Extend your story beyond its original screen

If you saw the film Gravity, you’ll love this short film that depicts the complete conversation between Aningaaq, a polar fisherman, and Ryan, the astronaut stranded 200 miles above him.

In the actual film, we see Ryan speaking to Aningaaq, but because Aningaaq doesn’t speak English and subtitles are not provided, we don’t get a complete picture of what is being said, and we never see him.

I think film and television should do more of this. That’s easy for me to say, of course, since I’m not footing the bill for any of these extras. “Aningaaq” cost almost $100,000, and I can’t imagine that the producers will ever recoup that cost.

Still, extending your story beyond the confines of its original screen is a great way to keep it alive in the viewers mind.

The occasionally brilliant, oftentimes annoyingly stupid How I Met Your Mother has done this exceptionally well over the years. The producers have created dozens of fake websites mentioned by the characters on the show, and Neil Patrick Harris’s character, Barney Stinson, even wrote a book (that my wife and I purchased in audio form).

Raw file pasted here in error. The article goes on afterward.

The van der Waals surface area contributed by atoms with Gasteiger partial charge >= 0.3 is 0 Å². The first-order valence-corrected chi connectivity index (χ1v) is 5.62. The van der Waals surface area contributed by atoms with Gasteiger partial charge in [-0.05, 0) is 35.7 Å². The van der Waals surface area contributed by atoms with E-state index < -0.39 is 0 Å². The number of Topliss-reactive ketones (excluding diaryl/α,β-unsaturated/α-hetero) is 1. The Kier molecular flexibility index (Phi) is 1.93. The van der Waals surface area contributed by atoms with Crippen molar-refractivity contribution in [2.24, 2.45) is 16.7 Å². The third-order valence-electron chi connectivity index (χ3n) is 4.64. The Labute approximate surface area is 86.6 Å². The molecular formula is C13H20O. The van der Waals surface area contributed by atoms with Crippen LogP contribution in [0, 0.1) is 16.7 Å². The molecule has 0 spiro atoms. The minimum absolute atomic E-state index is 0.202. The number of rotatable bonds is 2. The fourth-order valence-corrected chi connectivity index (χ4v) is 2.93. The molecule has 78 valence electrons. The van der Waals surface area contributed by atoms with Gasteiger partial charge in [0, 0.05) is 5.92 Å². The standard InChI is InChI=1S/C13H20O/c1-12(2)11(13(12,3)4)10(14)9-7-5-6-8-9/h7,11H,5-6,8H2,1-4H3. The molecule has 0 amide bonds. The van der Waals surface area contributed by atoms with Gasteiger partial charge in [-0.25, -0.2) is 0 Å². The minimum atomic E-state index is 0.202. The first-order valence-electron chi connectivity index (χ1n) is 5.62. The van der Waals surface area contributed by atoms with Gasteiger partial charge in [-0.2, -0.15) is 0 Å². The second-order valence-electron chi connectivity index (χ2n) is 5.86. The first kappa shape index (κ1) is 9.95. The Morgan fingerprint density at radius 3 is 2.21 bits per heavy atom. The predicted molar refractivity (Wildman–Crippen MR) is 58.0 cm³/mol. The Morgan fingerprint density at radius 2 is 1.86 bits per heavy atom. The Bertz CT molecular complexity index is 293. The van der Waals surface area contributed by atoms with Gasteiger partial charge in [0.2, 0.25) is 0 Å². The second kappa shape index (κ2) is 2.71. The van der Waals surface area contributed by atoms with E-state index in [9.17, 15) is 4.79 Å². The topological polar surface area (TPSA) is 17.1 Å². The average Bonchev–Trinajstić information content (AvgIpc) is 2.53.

They also extend the show using video. In one of the best examples, it’s revealed in an episode that Cobie Smulder’s character, Robin, is a former teen music star from Canada. Her video is briefly revealed on the show but the full video, plus another, can be found on YouTube.  

It’s one of the best sitcom episodes that I’ve ever seen, partly because of the way the show extended the story into the real world.

Sadly, the subsequent episode was utter banality.